Report on Langila (Papua New Guinea) — April 1998
Bulletin of the Global Volcanism Network, vol. 23, no. 4 (April 1998)
Managing Editor: Richard Wunderman.
Langila (Papua New Guinea) Ash clouds rise up to 2.5 km during April
Please cite this report as:
Global Volcanism Program, 1998. Report on Langila (Papua New Guinea). In: Wunderman, R (ed.), Bulletin of the Global Volcanism Network, 23:4. Smithsonian Institution. https://doi.org/10.5479/si.GVP.BGVN199804-252010.
Papua New Guinea
5.525°S, 148.42°E; summit elev. 1330 m
All times are local (unless otherwise noted)
Moderately thick white vapor emissions continued at Crater 2 in April. Gray ash-laden clouds were seen rising to altitudes of 1-1.5 km on 7, 9-12, 16-17, and 22 April. On 25 April, ash clouds rose to an altitude of 2.5 km. A weak incandescent glow was seen on 22 and 28 April. Crater 3 released weak fumarolic vapors.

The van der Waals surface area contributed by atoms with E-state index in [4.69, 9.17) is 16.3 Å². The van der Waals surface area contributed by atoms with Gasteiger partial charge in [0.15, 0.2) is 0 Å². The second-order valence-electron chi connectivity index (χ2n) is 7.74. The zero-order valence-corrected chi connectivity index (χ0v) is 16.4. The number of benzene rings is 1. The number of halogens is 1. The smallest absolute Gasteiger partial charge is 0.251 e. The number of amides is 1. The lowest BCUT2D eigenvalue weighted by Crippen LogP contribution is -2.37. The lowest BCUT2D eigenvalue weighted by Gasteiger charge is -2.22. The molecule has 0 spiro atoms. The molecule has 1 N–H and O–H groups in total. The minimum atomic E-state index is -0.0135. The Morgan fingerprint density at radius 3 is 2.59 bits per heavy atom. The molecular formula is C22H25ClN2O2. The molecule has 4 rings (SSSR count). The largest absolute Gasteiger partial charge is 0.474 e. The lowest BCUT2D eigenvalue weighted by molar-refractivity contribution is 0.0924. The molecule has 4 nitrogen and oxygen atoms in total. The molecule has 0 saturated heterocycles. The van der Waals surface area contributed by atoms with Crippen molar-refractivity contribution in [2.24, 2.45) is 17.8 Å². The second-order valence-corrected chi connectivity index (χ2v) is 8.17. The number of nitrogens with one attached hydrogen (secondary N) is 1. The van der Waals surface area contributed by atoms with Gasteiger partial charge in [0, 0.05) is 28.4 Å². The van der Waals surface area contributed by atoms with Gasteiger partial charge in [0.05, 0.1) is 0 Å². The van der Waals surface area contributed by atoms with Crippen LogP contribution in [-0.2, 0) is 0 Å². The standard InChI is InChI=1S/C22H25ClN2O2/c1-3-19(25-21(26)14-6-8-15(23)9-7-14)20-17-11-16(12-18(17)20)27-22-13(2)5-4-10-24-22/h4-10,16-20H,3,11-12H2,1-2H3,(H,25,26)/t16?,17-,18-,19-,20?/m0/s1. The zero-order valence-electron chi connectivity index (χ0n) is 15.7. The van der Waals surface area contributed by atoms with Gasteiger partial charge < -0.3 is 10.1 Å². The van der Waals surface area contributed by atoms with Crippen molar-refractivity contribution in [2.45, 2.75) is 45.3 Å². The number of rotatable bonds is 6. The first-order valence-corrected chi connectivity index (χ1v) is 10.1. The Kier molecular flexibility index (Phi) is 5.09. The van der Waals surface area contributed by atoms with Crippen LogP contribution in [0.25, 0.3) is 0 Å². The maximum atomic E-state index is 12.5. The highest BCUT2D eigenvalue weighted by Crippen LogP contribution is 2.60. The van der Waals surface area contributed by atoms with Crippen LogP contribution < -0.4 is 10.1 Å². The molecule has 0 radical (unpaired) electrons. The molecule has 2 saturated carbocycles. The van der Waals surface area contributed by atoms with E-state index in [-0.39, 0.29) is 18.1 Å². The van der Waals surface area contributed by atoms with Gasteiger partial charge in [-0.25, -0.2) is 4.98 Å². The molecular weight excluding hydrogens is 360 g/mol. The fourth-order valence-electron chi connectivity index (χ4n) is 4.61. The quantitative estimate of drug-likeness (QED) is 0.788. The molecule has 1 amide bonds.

Geologic Background. Langila, one of the most active volcanoes of New Britain, consists of a group of four small overlapping composite basaltic-andesitic cones on the lower eastern flank of the extinct Talawe volcano. Talawe is the highest volcano in the Cape Gloucester area of NW New Britain. A rectangular, 2.5-km-long crater is breached widely to the SE; Langila volcano was constructed NE of the breached crater of Talawe. An extensive lava field reaches the coast on the north and NE sides of Langila. Frequent mild-to-moderate explosive eruptions, sometimes accompanied by lava flows, have been recorded since the 19th century from three active craters at the summit of Langila. The youngest and smallest crater (no. 3 crater) was formed in 1960 and has a diameter of 150 m.
Information Contacts: Ben Talai, RVO.